By Steven Seidenberg


RAW ArT Press
January 2014


Reviewed by Forrest Roth


We know well our authors who have always been willing to share their ample testament to the inherent burdens of creating narrative beyond craft considerations, unappreciative audiences and critics, or good old-fashioned writer's block. And other writers in turn have likely been eager to learn from these testaments so that they can help themselves see the necessary trepidation which sometimes precedes composing narrative. Beginning with the first cyclical, anonymous exasperations of Steven Seidenberg's Itch, the reader may be reminded of cases such as Jane Bowles and her anguished demands at the linguistic level, akin to, as she put it, chiseling words into marble (as perhaps opposed to what she perceived as the effortless methodology of husband Paul). A story can be a torturous experience before the writer would recognize the story itself.

Drawing upon this same fear, the ever-present threat of language's failure to find its mark—one that will be faithfully preserved for all readers—suffuses the continuous dilemma in Itch. Seidenberg's narrator seeks form from utter formlessness. Instead of the threads of a discernible story being fleshed out before our eyes, however, the narrator soon unleashes an extended treatise as an interior monologue in segments, a larger deliberation upon narrative language with its (im)possibilities, dead ends, and chances: "If it appears I have a purpose that's unwittingly concealed by my advancement towards fulfillment—towards arrival in the form I will uphold—then it's arguably best for me leave off leaving off with it, and forthwith leave off leaving off with it for good." This "leaving off" becomes the figurative chisel that Itch wields, suspended permanently in mid-air by its narrator's sense of lexical precision over play, and an obsession with the classic riddle of a writer's abandon to give the world shape in words alone.

Itch, as a direct challenge to itself and any readers to remain with its narrator until an unforeseeable end, is a literary pragmatist's delight. Its deictic wanderings in fragments start and hesitate, retreating into frequent (and unclosed) ellipses that often are never clarified or explained until some gain can be made. Seidenberg's narrator persistently attempts to begin a story, only to realize an endless agony of the circumlocution of pre-writing, trying to scratch the "itch" of a creative impulse forever haggling with a conscious use of language while, at the same time, including its reader in the deliberations. At one early point, Seidenberg even cleverly allows his readers a generous sort of reprieve from the growing anti-narrative ("Go ahead, then. I'll wait. I have no place else to go. And if, alas, you don't return, then let this vow of patience prove the fondest of farewells..."), then chiding their return from the text's redacted blankness to his apparently pointless endeavor at hand ("You're back. Satisfied? I can't imagine").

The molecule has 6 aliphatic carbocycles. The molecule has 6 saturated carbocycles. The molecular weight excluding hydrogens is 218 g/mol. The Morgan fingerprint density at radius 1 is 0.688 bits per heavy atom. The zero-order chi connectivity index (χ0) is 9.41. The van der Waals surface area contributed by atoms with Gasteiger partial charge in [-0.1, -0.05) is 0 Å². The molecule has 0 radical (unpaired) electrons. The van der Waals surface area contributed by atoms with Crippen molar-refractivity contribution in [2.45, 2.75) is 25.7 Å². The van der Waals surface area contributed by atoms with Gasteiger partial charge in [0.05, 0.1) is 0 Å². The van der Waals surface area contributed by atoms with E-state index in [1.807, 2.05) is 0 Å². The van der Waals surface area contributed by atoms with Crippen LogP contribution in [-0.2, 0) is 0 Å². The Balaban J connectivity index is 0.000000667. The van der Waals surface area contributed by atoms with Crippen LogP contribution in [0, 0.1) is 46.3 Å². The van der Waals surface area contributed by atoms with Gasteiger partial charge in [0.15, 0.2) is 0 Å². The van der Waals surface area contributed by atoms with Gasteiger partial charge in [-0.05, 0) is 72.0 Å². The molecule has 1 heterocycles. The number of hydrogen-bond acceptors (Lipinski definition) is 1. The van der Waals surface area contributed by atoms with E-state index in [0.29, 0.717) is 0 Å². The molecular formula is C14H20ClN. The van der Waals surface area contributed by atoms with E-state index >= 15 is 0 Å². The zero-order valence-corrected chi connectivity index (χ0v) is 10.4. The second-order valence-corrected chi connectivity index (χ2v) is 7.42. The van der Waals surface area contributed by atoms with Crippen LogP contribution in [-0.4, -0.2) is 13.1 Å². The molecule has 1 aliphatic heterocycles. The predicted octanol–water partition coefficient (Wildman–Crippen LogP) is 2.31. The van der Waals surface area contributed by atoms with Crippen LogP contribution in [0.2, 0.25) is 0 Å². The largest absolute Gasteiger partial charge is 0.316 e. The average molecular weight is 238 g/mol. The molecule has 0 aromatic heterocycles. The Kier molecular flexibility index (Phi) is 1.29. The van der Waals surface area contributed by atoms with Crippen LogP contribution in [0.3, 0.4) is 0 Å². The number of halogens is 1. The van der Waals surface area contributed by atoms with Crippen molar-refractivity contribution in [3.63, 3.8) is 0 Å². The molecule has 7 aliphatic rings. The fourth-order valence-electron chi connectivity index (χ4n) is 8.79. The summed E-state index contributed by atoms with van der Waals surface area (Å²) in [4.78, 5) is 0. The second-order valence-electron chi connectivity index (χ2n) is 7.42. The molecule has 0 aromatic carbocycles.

As a philosophical work in an aphoristic style reminiscent of E. M. Cioran, Itch rewards in ways better taken piecemeal—as its deceptively absent structure suggests—rather than as an empirical working-out towards its narrative "arrival." In this light, Itch is a realized documentation of a writer's working-in step by step ("One begins with being in...with being inside something [...] but one's attempts to reach back to the sense before all objects [...] pose something of the quandary I find myself in now"). This process almost arbitrarily digresses into fundamentals regarding referents ("How can one begin to speak of what one can't refer to?"), totality ("What I felt was not a singular, nor a succession of singulars, but a singular immersion in a series..."), starting points ("One must presume a stepping point to start from [...] a footing from which every proffered certainty ascends"), and endings ("The tale I tell is fairly forged a preface to the tale I will tell when I'm finished"). The narrator, for every attempt and recoil, appears at times to make some progress towards commencing a story, only to find another groundswell, still wondering what constitutes narrative writing while he keeps propelling onward with a hundred concerns.

For those who do resist this narrator's numerous opportunities to slip past himself, Itch is a worthy supplement to the post-modern conversation about how the paralysis of self-conscious writing must be navigated to reach that great creative optimism and its stirrings, reflected in the final segments as an "impulse" found to "locate the itch" and "move toward the world." Seidenberg's narrator, to be sure, will prove all-too familiar to writers who hover over every aspect of their prose, though his charged, pensive voice may also remain detached enough as to not completely frighten away the initiated when holding them entranced in the book's continuous meanwhile.